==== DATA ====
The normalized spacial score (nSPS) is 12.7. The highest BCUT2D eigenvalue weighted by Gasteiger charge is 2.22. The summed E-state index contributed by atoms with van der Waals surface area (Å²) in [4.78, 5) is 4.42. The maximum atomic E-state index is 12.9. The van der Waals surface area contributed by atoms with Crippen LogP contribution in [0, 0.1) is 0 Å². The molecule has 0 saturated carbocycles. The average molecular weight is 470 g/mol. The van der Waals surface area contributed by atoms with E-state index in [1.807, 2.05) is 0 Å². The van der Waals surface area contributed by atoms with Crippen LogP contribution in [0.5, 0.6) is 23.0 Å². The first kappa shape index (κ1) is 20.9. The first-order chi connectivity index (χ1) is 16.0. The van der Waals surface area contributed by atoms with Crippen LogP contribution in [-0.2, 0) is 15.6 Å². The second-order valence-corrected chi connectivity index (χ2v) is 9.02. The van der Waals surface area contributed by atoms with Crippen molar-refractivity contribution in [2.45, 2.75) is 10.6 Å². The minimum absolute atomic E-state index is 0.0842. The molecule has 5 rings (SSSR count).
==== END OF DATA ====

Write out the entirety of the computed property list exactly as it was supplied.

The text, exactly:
The normalized spacial score (nSPS) is 12.7. The highest BCUT2D eigenvalue weighted by Gasteiger charge is 2.22. The summed E-state index contributed by atoms with van der Waals surface area (Å²) in [4.78, 5) is 4.42. The maximum atomic E-state index is 12.9. The van der Waals surface area contributed by atoms with Crippen LogP contribution in [0, 0.1) is 0 Å². The molecule has 0 saturated carbocycles. The average molecular weight is 470 g/mol. The van der Waals surface area contributed by atoms with E-state index in [1.807, 2.05) is 0 Å². The van der Waals surface area contributed by atoms with Crippen LogP contribution in [0.5, 0.6) is 23.0 Å². The first kappa shape index (κ1) is 20.9. The first-order chi connectivity index (χ1) is 16.0. The van der Waals surface area contributed by atoms with Crippen LogP contribution in [-0.2, 0) is 15.6 Å². The second-order valence-corrected chi connectivity index (χ2v) is 9.02. The van der Waals surface area contributed by atoms with Crippen molar-refractivity contribution in [2.45, 2.75) is 10.6 Å². The minimum absolute atomic E-state index is 0.0842. The molecule has 5 rings (SSSR count).